Oliver Kiley(Mezmorki)United States
I’ve done a bit more speculation over the nature and make-up of my collection, following from my prior blog post (Collection Recollection). In particular, I was interested in sorting out all of my games into more-or-less discrete buckets building off the gestalt method described in the prior post. That is, to think about how different games can be classified in a way that’s easily understood from the context of “choosing what to play” based on what the gaming group “is in the mood for.”
Here’s the breakdown with descriptions in some arbitrarily logical order. Note that the categories also consider the importance of weight, as a function of rule complexity, strategic depth, time, or any combination thereof. I was also curious to split up my collection between what might be considered more mainstream (i.e. can you find it on the shelf of a big box store?) versus what is more in the “hobby” side of the line.
***Note the pictures are some of my favorite game from the relevant category.
GENERALLY MAINSTREAM CATEGORIES
2-Player Abstract Games
These games are generally those that are either classics and have been around a long time and hence are generally recognized by people. Hive is a more modern-era outlier among the games that I own.
Backgammon, Go, Hive, Mastermind, Stratego,
2-Player Card Games
Card games designed specifically for two-players. Note that I’m only considering standalone games here, and not any of the large number of traditional card games designed for 2-players.
Lost Cities, Magnate
Traditional Card Games
Games using a 52-card deck or a close approximation. ‘Nuff said.
A broad range of games, generally mass market, aimed at families with younger children. Typically have abstract or light themes, no player elimination, short playtimes. Usually a minimal amount of strategic depth.
SET, Labyrinth, Sorry!,Frog Juice, Rack-O, and others...
Games that are not recognized classics but are often widely seen and available. Abstract themes, easy rulesets, but a lot of room for depth. I separated out this group from the Abstracts that are only 2-player games. The tagline “easy to learn a lifetime to master” conceptually applied to these sorts of games. Often very accessible to all kinds of people, gamers and non-gamers alike.
Ingenious, IOTA, Kaliko,Qwirkle
Social Party Games
I have identified this grouping specifically for party games that rely on trivia, outside knowledge, and/or personal knowledge of the other players.
Apples to Apples, Imaginiff, Taboo
Games relying primarily on use the of words. Word games are not really my favorite category of games, and often they tend to incorporate a speed element into them that’s cause for additional disinterest.
Bananagrams, Boggle, Scattergories
HOBBY GAMING CATEGORIES
Take-That Card Games
These are card-driven games that feature a high degree of targeted interaction and can be highly dependent on luck-of-the-draw for determining who wins or loses. The strategic depth is minimal, but there may be a high level of table talk, diplomacy, or negotiation going on. Straddles the line between mainstream and hobby markets.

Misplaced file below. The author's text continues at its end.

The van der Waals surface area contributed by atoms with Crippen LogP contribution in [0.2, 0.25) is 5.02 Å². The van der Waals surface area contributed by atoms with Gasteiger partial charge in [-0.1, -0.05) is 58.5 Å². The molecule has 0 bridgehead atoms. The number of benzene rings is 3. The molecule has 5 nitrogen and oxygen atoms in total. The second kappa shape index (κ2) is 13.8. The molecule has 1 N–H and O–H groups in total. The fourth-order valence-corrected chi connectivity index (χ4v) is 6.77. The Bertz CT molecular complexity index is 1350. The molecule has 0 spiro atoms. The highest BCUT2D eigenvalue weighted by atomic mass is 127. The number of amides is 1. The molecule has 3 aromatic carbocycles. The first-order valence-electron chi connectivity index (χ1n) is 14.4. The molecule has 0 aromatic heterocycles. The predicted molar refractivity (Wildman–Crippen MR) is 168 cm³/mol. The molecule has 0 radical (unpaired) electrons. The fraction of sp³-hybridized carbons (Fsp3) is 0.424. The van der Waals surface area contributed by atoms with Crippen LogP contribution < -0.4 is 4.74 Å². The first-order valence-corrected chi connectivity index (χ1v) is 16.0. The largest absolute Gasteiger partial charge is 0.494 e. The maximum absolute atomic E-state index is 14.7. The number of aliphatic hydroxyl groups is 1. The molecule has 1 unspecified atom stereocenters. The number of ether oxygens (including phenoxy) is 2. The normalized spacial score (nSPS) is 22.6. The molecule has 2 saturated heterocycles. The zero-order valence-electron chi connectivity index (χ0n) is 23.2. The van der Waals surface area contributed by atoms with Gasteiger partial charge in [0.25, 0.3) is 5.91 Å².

Plague & Pestilence, Munchkin, Monopoly Deal Card Game, Chrononauts, Fluxx, and others...
My definition is a probably a little different than other people, but games in this category I tend to think of being highly thematic with a decent balance between depth and complexity. There is often a similar level of politicking going on as compared to take-that card games, but there may be strong additional mechanics that can mitigate this to some extent; or it’s a pure negotiation game. Still, as a broadly light group of games, turns move fast. Humor definitely a plus here.
King of Tokyo, Lifeboats, Drakon (second edition), Humans!!!, Pit, and others...
Strategic Card Game (Light-, Mid-weight)
This was a tough category to pin down. This group includes card-driven game with strong strategic elements; either timing, spatial, or logistical in nature. They specifically are NOT engine building type games however. They may feature direct interaction or other high levels of interaction that allow you to mess with other players; but the overall feel is significantly more strategic and tactical compared to take-that style games.
Light-Weight: Honor of the Samurai,Monad, Dominant Species: The Card Game, and others...
Mid-Weight: Illuminati (Second Edition)
Engine Building Games (Gateway-, Light-, Mid-weight)
Decisively “euro-style” games that focus primarily on VP accumulation and “building up” of assets towards victory. Interaction between players is generally indirect by way of blocking, turn order advantage, drafting, etc; rather than direct conflicts and attacks. Emphasis often on resource collection, conversion, and transformation into VP’s. Deck-building, tableau-building, and worker placement games often fall here.
Gatway: Roll Through the Ages: The Bronze Age
Light-Weight: Stone Age, Dominion,7 Wonders, and others...
Mid-Weight: Race for the Galaxy, Glen More,Dog Eat Dog, and others...
Spatial Euro Games (Gateway-, Light-, Mid-weight)